Systemic lupus erythematosus (SLE) is a heterogeneous disease characterised by abnormalities in cellular and humoral immunity. Here disturbances in cytokine production and B lineage cell disturbances became very evident in recent years. Identification of increased interleukin (IL)-6, IL-17, IL-12 and IL-23, BAFF, and especially type I interferon (IFN) production by different cell types, provided the rationale for targeting these cytokines or their corresponding cytokine receptors using biologics. Since these cytokines activate various intracellular pathways, such as Jak/Stat signaling, activation of the NfκB or using spleen tyrosine kinase (Syk), Bruton’s tyrosine kinase (BTK), small molecules inhibiting these pathways are being investigated in various clinical studies.
It should be emphasised that most of the above-mentioned intracellular pathways may vary between different immune cells and tissues and can have interactions which have not been fully described. However, certain strategies target multiple key pathways along with inhibiting various cytokines (multiple targeting therapy),1 which holds the promise to cover broadly heterogeneous SLE, a therapeutic principle that has already been introduced in other disciplines, such as antihypertensive and anti-infectious treatment algorithms.
As a first example in patients with SLE, treatment with the Jak1/Jak2 blocking agent (jakinib) baricitinib showed improvements of skin and joint manifestations among patients with a daily dose of 4 mg/d but less pronounced under 2 mg/d in a Phase II trial over 24 weeks.2 Another Phase Ib/IIa trial using tofacitinib as Jak1/Jak3 selective inhibitor in SLE has been reported without substantial safety concerns and early signs of efficacy.3 In addition to jakinib in studies with SLE, there are also trials of inhibitors of other pathways (BTK4, Syk etc.) that hold promise for a new era of more efficacious and well-tolerated therapies, which may address the current and substantial need for the effective treatment of SLE. Of note, recent Phase 2 data of the BTK inhibitor fenebrutinib (GDC-0853) targeting B cells, monocytes and mast cells did not demonstrate differentiating efficacy in general SLE4. While this is an unexpected but interesting finding, targeting BTK in SLE needs to be further explored based on convincing efficacy of the BTK inhibitor evobrutinib in relapse-remitting multiple sclerosis.5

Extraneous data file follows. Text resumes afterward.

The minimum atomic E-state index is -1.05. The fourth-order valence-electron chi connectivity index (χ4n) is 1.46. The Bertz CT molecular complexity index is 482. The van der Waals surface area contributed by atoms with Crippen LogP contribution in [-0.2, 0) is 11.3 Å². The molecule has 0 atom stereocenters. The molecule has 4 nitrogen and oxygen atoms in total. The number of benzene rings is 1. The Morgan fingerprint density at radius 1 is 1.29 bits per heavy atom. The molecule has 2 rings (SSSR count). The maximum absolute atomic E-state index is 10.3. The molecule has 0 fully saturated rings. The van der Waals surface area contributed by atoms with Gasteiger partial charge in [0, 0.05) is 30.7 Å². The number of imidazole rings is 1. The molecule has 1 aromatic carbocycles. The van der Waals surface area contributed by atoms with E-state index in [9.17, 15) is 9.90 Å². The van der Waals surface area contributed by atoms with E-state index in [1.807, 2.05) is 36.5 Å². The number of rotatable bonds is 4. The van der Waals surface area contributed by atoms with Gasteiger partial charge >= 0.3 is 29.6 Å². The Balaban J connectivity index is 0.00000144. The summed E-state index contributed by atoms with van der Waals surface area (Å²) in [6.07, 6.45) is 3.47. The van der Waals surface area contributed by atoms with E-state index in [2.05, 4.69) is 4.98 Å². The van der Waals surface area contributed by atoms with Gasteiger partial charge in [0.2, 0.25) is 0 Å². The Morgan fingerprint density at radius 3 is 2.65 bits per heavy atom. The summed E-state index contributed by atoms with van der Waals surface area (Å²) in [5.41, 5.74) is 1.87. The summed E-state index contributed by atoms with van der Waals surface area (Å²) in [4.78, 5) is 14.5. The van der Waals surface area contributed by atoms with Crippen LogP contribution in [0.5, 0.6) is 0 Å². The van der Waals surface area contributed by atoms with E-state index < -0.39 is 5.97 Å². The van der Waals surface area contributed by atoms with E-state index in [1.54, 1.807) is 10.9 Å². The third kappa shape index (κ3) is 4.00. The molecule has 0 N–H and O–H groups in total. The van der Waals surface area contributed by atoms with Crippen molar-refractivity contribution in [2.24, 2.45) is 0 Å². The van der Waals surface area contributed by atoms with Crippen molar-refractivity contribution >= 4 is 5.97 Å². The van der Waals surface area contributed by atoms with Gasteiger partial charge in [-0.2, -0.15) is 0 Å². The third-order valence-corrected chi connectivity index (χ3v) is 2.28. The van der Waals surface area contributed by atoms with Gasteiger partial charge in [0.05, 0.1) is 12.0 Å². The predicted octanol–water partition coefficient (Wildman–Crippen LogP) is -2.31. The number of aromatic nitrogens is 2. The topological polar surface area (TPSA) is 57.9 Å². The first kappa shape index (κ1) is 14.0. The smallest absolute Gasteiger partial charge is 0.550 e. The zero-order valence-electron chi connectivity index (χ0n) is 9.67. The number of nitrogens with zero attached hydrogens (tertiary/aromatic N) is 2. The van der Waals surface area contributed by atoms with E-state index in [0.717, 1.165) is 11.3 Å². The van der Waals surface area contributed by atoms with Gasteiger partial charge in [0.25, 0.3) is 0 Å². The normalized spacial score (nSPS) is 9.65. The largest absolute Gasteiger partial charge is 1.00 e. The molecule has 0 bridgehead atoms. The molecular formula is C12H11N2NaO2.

Discuss the potential for novel therapeutic targets in SLE
Explain the significance of certain signaling pathways with a particular focus on Jak/Stat system and current treatment developments in SLE
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